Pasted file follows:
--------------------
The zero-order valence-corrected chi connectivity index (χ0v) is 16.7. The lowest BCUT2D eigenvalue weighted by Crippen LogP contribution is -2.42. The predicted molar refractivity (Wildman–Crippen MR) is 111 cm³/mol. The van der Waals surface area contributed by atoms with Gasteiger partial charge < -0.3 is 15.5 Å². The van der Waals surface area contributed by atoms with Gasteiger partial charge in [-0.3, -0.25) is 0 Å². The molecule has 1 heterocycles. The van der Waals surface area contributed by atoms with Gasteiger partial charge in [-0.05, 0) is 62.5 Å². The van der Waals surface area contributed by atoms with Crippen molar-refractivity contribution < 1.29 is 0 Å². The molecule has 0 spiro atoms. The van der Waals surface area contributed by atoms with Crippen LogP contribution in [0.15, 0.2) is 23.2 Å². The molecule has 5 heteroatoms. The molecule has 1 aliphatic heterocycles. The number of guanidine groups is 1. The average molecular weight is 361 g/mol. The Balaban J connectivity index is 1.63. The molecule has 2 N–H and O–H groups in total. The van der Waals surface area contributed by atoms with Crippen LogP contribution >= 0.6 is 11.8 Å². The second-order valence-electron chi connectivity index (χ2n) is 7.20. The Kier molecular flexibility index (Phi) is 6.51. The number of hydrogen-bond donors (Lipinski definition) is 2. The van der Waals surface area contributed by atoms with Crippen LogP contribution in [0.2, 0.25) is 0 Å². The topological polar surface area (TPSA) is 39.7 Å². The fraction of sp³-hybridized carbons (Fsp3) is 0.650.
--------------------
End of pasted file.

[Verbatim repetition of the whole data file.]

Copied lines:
The zero-order valence-corrected chi connectivity index (χ0v) is 16.7. The lowest BCUT2D eigenvalue weighted by Crippen LogP contribution is -2.42. The predicted molar refractivity (Wildman–Crippen MR) is 111 cm³/mol. The van der Waals surface area contributed by atoms with Gasteiger partial charge < -0.3 is 15.5 Å². The van der Waals surface area contributed by atoms with Gasteiger partial charge in [-0.3, -0.25) is 0 Å². The molecule has 1 heterocycles. The van der Waals surface area contributed by atoms with Gasteiger partial charge in [-0.05, 0) is 62.5 Å². The van der Waals surface area contributed by atoms with Crippen molar-refractivity contribution < 1.29 is 0 Å². The molecule has 0 spiro atoms. The van der Waals surface area contributed by atoms with Crippen LogP contribution in [0.15, 0.2) is 23.2 Å². The molecule has 5 heteroatoms. The molecule has 1 aliphatic heterocycles. The number of guanidine groups is 1. The average molecular weight is 361 g/mol. The Balaban J connectivity index is 1.63. The molecule has 2 N–H and O–H groups in total. The van der Waals surface area contributed by atoms with Crippen LogP contribution >= 0.6 is 11.8 Å². The second-order valence-electron chi connectivity index (χ2n) is 7.20. The Kier molecular flexibility index (Phi) is 6.51. The number of hydrogen-bond donors (Lipinski definition) is 2. The van der Waals surface area contributed by atoms with Crippen LogP contribution in [0.2, 0.25) is 0 Å². The topological polar surface area (TPSA) is 39.7 Å². The fraction of sp³-hybridized carbons (Fsp3) is 0.650.